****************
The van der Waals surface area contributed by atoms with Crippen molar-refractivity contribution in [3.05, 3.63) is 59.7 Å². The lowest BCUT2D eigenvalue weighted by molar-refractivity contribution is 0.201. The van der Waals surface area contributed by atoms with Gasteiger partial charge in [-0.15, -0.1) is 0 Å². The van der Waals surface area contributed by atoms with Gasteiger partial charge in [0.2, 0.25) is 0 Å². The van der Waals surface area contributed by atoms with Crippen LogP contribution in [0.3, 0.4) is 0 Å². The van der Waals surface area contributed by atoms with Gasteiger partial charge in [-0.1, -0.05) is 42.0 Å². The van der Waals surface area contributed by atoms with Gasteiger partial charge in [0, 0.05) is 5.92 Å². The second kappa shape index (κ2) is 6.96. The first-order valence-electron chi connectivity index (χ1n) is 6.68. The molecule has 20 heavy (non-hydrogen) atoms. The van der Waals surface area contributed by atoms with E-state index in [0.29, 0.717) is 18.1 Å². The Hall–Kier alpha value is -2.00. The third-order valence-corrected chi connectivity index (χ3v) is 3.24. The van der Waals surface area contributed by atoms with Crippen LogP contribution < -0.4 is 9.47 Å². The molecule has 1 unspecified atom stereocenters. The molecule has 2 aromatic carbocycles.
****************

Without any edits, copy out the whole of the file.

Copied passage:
The van der Waals surface area contributed by atoms with Crippen molar-refractivity contribution in [3.05, 3.63) is 59.7 Å². The lowest BCUT2D eigenvalue weighted by molar-refractivity contribution is 0.201. The van der Waals surface area contributed by atoms with Gasteiger partial charge in [-0.15, -0.1) is 0 Å². The van der Waals surface area contributed by atoms with Gasteiger partial charge in [0.2, 0.25) is 0 Å². The van der Waals surface area contributed by atoms with Crippen LogP contribution in [0.3, 0.4) is 0 Å². The van der Waals surface area contributed by atoms with Gasteiger partial charge in [-0.1, -0.05) is 42.0 Å². The van der Waals surface area contributed by atoms with Gasteiger partial charge in [0, 0.05) is 5.92 Å². The second kappa shape index (κ2) is 6.96. The first-order valence-electron chi connectivity index (χ1n) is 6.68. The molecule has 20 heavy (non-hydrogen) atoms. The van der Waals surface area contributed by atoms with E-state index in [0.29, 0.717) is 18.1 Å². The Hall–Kier alpha value is -2.00. The third-order valence-corrected chi connectivity index (χ3v) is 3.24. The van der Waals surface area contributed by atoms with Crippen LogP contribution < -0.4 is 9.47 Å². The molecule has 1 unspecified atom stereocenters. The molecule has 2 aromatic carbocycles.